Su added that the Taiwanese public should not entertain Beijing’s “one country, two systems” as a model for the island, saying it had betrayed its promise of 50 years of autonomy for Hong Kong after the city returned to Chinese rule in 1997.

Taiwanese pro-independence New Power Party said it would not comply with the “extremely ridiculous” requirements as it lambasted the “draconian” national security law.

It urged the Taipei government to explain how its agency in Hong Kong would respond to any such requests from police there.

There are no members in Hong Kong now, how can we provide police information? We will ignore any such requests
Hong Kong National Front Taiwan division spokesman

The Taiwan division of the Hong Kong National Front, the pro-independence group led by Hong Kong activists which shut down its city operations hours before the national security law took effect, even challenged police to take action.


“There are no members in Hong Kong now, how can we provide police information? We will ignore any such requests,” a spokesman told the Post.

“Even the law is asserting extraterritorial jurisdiction, I don’t think police have the ability to enforce it … They may try to arrest our members in Taiwan.”

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According to Article 38, the national security law also applies to people who are not permanent residents of Hong Kong and commit offences specified in the legislation from outside the city.

Away from Taiwan, the Hong Kong Democracy Council, an organisation set up in the United States which has supported the lobbying of politicians there on the Hong Kong Human Rights and Democracy Act, called the implementation rules “alarming but certainly something many expected would come”.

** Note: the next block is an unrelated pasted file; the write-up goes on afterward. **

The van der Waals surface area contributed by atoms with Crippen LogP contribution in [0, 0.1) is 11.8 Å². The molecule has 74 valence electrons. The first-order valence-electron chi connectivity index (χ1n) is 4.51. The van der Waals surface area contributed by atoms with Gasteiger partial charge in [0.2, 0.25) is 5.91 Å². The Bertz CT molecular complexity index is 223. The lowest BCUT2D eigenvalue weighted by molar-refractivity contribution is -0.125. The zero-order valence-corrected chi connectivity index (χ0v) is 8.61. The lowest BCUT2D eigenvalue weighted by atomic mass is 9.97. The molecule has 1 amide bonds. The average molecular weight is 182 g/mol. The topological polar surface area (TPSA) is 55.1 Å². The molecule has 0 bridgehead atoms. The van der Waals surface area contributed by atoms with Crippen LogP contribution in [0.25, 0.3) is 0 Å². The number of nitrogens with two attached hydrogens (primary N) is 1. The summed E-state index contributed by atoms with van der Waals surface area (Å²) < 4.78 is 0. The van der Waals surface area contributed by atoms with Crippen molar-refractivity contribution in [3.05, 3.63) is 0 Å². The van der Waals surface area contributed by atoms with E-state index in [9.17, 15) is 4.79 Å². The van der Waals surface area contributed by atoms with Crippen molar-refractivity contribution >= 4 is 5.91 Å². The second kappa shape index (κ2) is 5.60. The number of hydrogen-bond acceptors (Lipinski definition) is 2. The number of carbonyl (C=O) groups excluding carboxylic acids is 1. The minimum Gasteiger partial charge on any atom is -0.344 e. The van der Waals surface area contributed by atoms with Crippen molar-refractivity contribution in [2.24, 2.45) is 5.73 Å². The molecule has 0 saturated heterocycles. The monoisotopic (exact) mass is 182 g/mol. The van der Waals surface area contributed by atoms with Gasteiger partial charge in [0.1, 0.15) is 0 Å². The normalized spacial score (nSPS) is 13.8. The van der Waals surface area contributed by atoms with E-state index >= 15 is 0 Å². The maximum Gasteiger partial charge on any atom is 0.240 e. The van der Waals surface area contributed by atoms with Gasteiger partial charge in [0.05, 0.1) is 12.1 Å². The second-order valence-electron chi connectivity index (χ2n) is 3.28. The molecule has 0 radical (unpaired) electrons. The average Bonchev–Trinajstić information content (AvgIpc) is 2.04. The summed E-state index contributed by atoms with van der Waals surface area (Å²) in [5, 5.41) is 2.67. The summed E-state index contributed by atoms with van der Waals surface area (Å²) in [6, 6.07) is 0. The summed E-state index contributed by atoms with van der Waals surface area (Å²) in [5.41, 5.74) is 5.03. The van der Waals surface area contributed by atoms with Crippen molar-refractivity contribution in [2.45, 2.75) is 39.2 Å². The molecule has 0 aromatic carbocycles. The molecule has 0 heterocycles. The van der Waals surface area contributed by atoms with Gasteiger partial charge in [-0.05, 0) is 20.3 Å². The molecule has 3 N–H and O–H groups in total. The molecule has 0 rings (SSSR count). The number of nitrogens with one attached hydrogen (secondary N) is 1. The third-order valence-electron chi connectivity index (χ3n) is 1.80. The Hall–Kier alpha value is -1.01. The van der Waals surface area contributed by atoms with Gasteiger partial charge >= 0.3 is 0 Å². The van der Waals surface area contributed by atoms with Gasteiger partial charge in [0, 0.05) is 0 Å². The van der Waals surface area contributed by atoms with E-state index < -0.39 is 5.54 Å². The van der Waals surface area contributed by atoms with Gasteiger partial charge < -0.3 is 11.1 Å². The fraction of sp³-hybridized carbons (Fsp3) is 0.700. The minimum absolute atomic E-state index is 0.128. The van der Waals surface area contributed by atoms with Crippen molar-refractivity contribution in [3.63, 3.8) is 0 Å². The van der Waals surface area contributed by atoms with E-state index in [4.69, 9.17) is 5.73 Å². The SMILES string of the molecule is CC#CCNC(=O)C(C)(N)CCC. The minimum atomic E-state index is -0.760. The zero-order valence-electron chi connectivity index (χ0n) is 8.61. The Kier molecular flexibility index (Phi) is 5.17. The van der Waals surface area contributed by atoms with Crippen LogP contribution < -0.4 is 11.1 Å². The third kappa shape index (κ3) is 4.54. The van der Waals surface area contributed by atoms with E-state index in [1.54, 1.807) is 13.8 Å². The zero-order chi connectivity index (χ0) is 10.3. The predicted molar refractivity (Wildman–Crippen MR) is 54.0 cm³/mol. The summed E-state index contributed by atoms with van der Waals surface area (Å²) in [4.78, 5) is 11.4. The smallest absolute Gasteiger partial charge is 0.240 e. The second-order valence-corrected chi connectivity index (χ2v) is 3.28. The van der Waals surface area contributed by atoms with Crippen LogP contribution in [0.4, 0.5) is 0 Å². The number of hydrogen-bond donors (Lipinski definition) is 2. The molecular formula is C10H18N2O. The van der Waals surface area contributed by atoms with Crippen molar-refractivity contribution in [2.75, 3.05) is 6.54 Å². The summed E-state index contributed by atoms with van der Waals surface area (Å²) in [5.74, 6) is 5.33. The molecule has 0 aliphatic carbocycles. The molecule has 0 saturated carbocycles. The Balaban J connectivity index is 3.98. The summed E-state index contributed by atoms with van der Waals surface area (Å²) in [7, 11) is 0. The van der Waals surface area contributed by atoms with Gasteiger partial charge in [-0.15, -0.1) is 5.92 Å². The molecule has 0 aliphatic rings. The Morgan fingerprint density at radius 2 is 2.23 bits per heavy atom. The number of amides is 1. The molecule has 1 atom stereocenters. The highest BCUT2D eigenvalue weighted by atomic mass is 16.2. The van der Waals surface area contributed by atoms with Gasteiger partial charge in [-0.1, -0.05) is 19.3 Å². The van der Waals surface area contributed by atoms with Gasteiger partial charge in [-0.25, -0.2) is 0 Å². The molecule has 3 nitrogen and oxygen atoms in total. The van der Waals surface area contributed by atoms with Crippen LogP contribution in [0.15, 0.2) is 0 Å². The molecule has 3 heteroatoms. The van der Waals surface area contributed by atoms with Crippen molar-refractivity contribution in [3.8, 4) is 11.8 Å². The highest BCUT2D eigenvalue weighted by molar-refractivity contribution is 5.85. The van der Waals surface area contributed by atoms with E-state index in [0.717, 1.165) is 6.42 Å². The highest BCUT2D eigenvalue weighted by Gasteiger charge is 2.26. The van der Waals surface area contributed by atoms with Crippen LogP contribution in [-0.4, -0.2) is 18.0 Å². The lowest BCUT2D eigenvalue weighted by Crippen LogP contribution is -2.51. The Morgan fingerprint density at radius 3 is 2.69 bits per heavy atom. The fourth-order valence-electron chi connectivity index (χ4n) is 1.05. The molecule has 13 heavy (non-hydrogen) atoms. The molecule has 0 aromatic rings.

Samuel Chu, one of the council’s co-founders, said they were carefully reviewing the legal ramifications for the organisation, noting also the extraterritorial jurisdiction.

“Our staff and board are citizens and residents of the US working to inform and advocate US policies toward Hong Kong,” Chu said.


“To say that our work in the US is violating China’s national security is as absurd as trying to arrest Speaker [Nancy] Pelosi or Senator [Marco] Rubio for making US foreign policies.”

Former Bar Association chairman Ronny Tong. Photo: Xiaomei Chen

Former Hong Kong Bar Association chairman Ronny Tong Ka-wah, an executive councillor, admitted police would find it hard to enforce the regulations against political organisations in Taiwan or elsewhere, especially for groups with no base in the city.


“It is a question if police can enforce the regulation, but I think it could have deterrent effect in some sense,” Tong said, adding that the regulation targeted foreign agents working for political organisations in the city.

He said politically motivated charges were excluded from international extradition treaties, and he did not believe any offenders under the law would be sent to Hong Kong, even if they had travelled somewhere that had extradition ties with the city.

This article appeared in the South China Morning Post print edition as: Taipei says new powers of HK police ‘create fear’